BioWorld International Correspondent

Probiodrug AG has acquired fellow German firm Ingenium Pharmaceuticals AG in a stock-based deal and has closed a €20.6 million (US$27.7 million) venture capital round at the same time, to fund both an in-house drug development program in Alzheimer's disease and a newly acquired program in inflammation.

Terms of the acquisition were not disclosed, but the deal does not appear to represent a profitable exit for Ingenium's investors, which had put about €83 million into the Munich-based company since its establishment in 1998 as a spin-off from the National Research Center for Environment and Health in Munich.

Halle-based Probiodrug, which was set up a year earlier as a spin-out from the Leibniz-Society Institute "Hans-Knöll-Institut für Wirkstoffforschung" in Jena, had previously raised about €30 million in venture capital funding, CEO Konrad Glund told BioWorld International. It also gained US$35 million from the 2004 sale of intellectual property associated with the diabetes target dipeptidyl peptidase IV (DP-IV) and a related Phase II drug candidate to Oxford, UK-based Prosidion Ltd., a subsidiary of OSI Pharmaceuticals Inc., of Melville, New York.

Probiodrug was attracted to Ingenium for several reasons. "It brings an early preclinical program in kinases, for inflammatory disease," Glund said. "It brings an animal pharmacology unit; it brings a Munich location; and it brings new investors to the company."

The consortium involved in the new funding round included TVM Capital and HBM BioVentures (Cayman) Ltd., along with IBG Beteiligungsgesellschaft Sachsen-Anhalt mbH, Sachsen LB Corporate Finance Holding GmbH, tbg Technologie-beteiligungsgesellschaft, TechnoFonds Bayern, Probiodrug management and Probiodrug Chairman Georg Frank.

Ingenium's senior management team is not transferring into the combined entity, but Probiodrug will retain about 20 Ingenium employees based in Munich. They include a group involved in running its mouse mutagenesis facility and another unit engaged in drug metabolism and pharmacokinetics work.

Ingenium's original business model involved the creation of an ambitious genomics platform based on a genome-wide mouse mutagenesis program, combined with extensive phenotypic data on the individual mouse strains generated. The mutations are stored in a murine sperm bank, from which selected strains can be regenerated via in vitro fertilization. This facility continues to generate a modest revenue stream, but Ingenium shifted into drug discovery and development several years ago. The kinase inhibition program that resulted from this move was the main driver of the acquisition, said Glund, as Probiodrug had been seeking opportunities to broaden its pipeline.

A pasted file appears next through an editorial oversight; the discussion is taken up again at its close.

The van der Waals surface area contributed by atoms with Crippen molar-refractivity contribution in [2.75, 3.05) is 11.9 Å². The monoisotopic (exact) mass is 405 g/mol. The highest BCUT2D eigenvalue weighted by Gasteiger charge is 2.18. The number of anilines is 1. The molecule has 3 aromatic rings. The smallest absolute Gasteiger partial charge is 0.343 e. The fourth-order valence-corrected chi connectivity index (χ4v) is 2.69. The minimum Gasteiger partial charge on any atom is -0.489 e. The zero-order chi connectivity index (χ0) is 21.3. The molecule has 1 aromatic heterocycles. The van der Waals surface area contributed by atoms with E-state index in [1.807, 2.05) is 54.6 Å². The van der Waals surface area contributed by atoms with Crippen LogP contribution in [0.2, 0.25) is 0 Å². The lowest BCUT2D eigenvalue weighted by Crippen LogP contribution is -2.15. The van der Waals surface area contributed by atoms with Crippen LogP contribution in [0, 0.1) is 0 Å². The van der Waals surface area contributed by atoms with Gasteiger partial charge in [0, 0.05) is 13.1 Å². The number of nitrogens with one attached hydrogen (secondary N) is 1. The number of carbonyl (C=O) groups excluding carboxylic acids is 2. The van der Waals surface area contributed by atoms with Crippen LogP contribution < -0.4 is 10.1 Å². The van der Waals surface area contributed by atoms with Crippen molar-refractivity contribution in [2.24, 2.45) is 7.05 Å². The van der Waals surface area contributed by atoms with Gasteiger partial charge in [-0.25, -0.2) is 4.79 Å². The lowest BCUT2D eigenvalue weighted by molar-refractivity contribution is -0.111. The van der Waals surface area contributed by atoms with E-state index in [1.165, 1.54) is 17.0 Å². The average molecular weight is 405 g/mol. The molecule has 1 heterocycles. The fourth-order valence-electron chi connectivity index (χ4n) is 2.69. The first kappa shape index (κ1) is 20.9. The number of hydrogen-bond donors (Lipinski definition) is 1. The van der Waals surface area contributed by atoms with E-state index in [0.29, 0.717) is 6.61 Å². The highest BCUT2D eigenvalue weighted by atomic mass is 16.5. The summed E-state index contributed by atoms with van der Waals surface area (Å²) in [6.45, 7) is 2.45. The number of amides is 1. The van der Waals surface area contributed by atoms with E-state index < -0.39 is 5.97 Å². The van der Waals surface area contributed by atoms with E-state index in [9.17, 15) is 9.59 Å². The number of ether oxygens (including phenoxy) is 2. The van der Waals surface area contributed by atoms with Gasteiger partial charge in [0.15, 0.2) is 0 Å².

The kinase program is still about a year from the clinic, but it is ahead of Probiodrug's main in-house program in Alzheimer's. The latter is based on the company's observation that the enzyme glutaminyl cyclase is responsible for cyclization of the N-terminal glutamate residues found on amyloid beta peptides, to form pyroglutamate-based variants. Inhibition of the enzyme reversed the process. Probiodrug is now building a drug discovery and development program around this observation — in the belief that the modification, which increases the stability and hydrophobicity of beta amyloid peptides, has an important role in the pathogenicity of Alzheimer's. "It's getting more and more attention from industry," Glund said.

The company previously paid a key role in establishing DP-IV as a target in diabetes therapy and several firms that have developed DP-IV inhibitors, including Whitehouse Station, N.J.-based Merck & Co. and Basel, Switzerland-based Novartis AG, have licensed its patents.